Okay, I thought that my first post about writing should probably be ‘How I wrote my first book’. However, what I wanted to know the most, during the researching stage, was how to get published.
Here is how it happened for me.
Writing the book
(In brief, I’ll expand on this in the next post). I started writing ‘properly’ at the end of 2014 when I was heavily pregnant with my second son. I had never attempted anything book length, though I had been writing forever. And reading. The crucial ingredients.
I thought about writing short-stories to start with but I didn’t, for two reasons. One: I love them, but I prefer novels. Two: I knew the market for them wasn’t massive.
I wanted to write crime. I like a lot of genres, but this is my favourite. I wanted what I wrote to be commercial – again that’s what I most like to read – and I wanted to be able to do this for a ‘job’ one day.
I’d read Stephen King’s ‘On Writing’ by now – a few times – he’d said first drafts were meant to be bad. I’d ignored this and had never written more than a few word-perfect, plot-less chapters.
So I sat, and I wrote. My first draft was bad. Really bad. But I had words to edit now, and characters I quite liked. I re-wrote it, and re-wrote it, and re-wrote it. I sent it to my friend who reads a lot of crime, has a degree in English, and whose opinion I trust. She’d told me earlier chapters weren’t great, so I knew she wouldn’t lie to save my feelings. She liked it.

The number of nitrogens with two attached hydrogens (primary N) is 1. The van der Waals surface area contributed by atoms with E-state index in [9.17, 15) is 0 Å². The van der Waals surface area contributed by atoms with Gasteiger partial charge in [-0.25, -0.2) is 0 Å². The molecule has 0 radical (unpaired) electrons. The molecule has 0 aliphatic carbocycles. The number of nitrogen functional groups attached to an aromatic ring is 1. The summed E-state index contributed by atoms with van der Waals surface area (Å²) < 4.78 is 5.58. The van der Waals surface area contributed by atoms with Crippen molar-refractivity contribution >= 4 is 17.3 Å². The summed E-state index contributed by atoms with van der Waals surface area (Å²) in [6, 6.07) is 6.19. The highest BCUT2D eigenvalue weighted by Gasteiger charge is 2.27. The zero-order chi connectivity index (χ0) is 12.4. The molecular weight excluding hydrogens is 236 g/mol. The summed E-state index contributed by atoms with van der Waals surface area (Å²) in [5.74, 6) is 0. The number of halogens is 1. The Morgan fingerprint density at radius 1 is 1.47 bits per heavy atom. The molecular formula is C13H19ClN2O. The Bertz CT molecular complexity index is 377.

May 2016 – CrimeFest – ‘Pitch an agent’
I went to CrimeFest. My friend, the one who’d read it, came with me to hold my hand. I’m very lucky, everyone should have friends this good.
I was star-struck. Terribly so. My heroes growing up were writers. Some of them were there. The panels were fascinating. I got a bag of free books and a pen that looked like a syringe. Really fun.
On the Saturday, I took part in ‘Pitch an agent.’ I had sent 3,000 words and a synopsis as per requirements.
In my head this was a make-or-break moment. I wanted to know if I could write well enough to consider doing this properly.
I was absolutely terrified going into that room. But they were lovely, normal people. Who knew.
All three liked it, they liked my protagonist, but all said the plot needed some work. They were encouraging, gave me advice, and one of them gave me her card. I asked whether I had the potential to get published and they were all enthusiastic in their response.
This gave me the green light. I made the shift in my head from ‘what-the-hell-am-I-doing’ to considering myself, not quite an actual writer yet, but at least ‘a contender’.
I don’t know why this feedback was so important to me, but it was. It was a game-changer, and I was able to re-visit the manuscript and work on the plot a bit more.
Submitting to agents